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A new Victorian Women’s Mental Health Alliance has been established to advocate for a stronger focus on the mental health of women and girls.

The Alliance, made up of consumers, clinicians and community organisations, has been convened in the context of the Victorian Royal Commission into Victoria’s Mental Health System, where it has been identified there is an urgent need for an increased focus on the mental health of women and girls.

Members of the Alliance include mental health consumer bodies, women’s health organisations, family and sexual violence advocacy and support organisations, human rights bodies, mental health clinicians and researchers.

According to the Alliance Australian women experience poorer mental health outcomes than men on a range of measures. However, the high rates of poor mental health among women and girls, and the factors that put women and girls at risk, are not well-recognised.

The impact of gender on mental health manifests in a multitude of ways including through experiences of gender inequality, discrimination, gender stereotyping, sexualisation, sexual harassment, family violence and sexual violence, women’s disproportionate responsibility for unpaid caring work, economic disadvantage and the marginalisation of women’s health needs within the mental health service system.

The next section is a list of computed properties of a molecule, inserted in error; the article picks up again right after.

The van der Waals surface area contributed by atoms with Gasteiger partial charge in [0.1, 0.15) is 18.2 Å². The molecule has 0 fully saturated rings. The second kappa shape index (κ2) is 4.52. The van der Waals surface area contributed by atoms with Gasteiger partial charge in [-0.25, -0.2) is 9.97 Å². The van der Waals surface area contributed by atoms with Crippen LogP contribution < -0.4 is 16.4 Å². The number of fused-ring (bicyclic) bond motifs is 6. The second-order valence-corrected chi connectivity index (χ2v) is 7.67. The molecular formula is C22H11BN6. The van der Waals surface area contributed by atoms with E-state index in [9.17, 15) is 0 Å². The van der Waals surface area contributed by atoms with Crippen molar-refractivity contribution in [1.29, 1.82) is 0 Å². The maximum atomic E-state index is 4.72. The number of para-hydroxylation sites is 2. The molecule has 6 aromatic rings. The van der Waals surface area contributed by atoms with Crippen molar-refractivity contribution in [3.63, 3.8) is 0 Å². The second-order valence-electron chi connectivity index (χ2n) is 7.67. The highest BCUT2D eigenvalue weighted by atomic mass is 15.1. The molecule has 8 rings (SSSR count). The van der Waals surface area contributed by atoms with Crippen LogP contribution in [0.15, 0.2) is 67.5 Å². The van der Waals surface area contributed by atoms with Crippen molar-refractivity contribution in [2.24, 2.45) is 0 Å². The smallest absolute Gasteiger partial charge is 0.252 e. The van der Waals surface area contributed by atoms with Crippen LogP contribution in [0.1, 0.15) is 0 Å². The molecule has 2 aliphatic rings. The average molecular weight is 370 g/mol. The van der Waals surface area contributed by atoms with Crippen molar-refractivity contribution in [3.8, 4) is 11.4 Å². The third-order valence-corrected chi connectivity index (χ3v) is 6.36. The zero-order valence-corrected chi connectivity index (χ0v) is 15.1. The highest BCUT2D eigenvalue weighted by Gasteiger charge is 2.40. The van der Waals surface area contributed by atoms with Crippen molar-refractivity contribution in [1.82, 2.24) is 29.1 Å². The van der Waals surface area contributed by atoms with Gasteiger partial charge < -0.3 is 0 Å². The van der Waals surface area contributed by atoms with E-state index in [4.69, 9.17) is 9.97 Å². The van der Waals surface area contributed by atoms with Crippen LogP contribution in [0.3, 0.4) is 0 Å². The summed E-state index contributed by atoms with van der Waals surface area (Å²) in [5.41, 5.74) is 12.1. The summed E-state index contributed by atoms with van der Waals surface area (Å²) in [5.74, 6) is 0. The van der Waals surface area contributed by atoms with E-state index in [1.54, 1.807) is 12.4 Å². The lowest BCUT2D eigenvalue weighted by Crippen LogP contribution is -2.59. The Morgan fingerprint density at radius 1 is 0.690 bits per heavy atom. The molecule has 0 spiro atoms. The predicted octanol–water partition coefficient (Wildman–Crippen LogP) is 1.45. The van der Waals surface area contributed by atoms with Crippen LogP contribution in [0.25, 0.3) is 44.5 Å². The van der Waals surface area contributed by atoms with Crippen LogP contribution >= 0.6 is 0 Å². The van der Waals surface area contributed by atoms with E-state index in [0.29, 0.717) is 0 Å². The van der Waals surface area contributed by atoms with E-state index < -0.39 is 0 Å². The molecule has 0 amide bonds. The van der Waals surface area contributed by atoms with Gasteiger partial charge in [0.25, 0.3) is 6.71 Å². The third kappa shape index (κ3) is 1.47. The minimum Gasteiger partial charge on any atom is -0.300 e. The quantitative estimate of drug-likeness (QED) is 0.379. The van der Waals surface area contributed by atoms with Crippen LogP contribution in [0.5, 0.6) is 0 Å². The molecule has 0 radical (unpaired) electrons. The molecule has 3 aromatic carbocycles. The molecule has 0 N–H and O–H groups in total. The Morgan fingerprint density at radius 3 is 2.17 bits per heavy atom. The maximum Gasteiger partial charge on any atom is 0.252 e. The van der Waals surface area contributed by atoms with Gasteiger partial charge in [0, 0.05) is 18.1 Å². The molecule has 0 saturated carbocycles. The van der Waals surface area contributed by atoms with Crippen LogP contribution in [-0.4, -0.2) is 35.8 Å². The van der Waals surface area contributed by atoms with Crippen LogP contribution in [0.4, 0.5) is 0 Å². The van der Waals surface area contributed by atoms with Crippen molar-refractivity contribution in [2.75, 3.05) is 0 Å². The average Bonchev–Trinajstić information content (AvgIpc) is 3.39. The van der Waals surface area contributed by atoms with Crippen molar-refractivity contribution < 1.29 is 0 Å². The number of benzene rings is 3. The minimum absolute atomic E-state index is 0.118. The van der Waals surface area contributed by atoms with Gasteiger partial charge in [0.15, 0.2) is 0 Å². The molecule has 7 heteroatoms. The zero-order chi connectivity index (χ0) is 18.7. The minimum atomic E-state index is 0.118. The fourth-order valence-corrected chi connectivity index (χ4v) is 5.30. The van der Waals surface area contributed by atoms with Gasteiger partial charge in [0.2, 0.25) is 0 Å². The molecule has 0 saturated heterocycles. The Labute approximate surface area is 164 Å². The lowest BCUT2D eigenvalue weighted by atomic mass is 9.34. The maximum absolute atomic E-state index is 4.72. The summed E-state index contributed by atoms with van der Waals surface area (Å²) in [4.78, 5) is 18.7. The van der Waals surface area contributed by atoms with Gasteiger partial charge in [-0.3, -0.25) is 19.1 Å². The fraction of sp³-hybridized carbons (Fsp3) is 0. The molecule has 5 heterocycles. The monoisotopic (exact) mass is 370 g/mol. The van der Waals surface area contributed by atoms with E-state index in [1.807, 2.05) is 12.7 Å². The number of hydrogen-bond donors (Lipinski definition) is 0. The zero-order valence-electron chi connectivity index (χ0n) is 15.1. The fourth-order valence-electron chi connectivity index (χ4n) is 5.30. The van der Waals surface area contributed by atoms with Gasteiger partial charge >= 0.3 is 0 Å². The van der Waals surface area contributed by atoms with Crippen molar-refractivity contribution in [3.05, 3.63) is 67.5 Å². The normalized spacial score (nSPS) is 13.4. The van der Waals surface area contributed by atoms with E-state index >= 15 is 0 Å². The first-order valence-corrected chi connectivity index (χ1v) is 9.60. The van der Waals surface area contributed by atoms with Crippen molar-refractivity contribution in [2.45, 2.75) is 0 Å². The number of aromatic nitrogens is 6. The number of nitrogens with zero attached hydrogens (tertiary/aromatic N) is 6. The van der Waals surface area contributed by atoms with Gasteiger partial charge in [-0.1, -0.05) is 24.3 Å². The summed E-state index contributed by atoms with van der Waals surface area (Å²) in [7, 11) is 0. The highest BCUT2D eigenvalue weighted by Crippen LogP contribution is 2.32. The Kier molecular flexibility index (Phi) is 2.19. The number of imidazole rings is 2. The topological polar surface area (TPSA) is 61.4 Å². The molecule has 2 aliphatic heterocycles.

“Women experience significantly higher rates of anxiety and depression than men. They are twice as likely to experience Post-Traumatic Stress Disorder as men. Eating disorders are the third most common chronic illness in young women and have the highest mortality rate of all psychiatric illnesses,” Professor of Psychiatry at Alfred Health and Monash University, Jayashri Kulkarni said.

“Suicide is the leading cause of death for young women aged 15-24 and, alarmingly, the suicide rate among young women increased by 47% in the decade to 2016. Nearly 1 in 3 girls aged 16-17 have self-harmed. These statistics are unacceptable. Yet they are not well known.”

“We need to invest more in research focused specifically on women’s mental health. And we need to invest in upskilling mental health practitioners and mental health services so they understand and can respond to the specific mental health needs of women and girls,” continued Professor Kulkarni.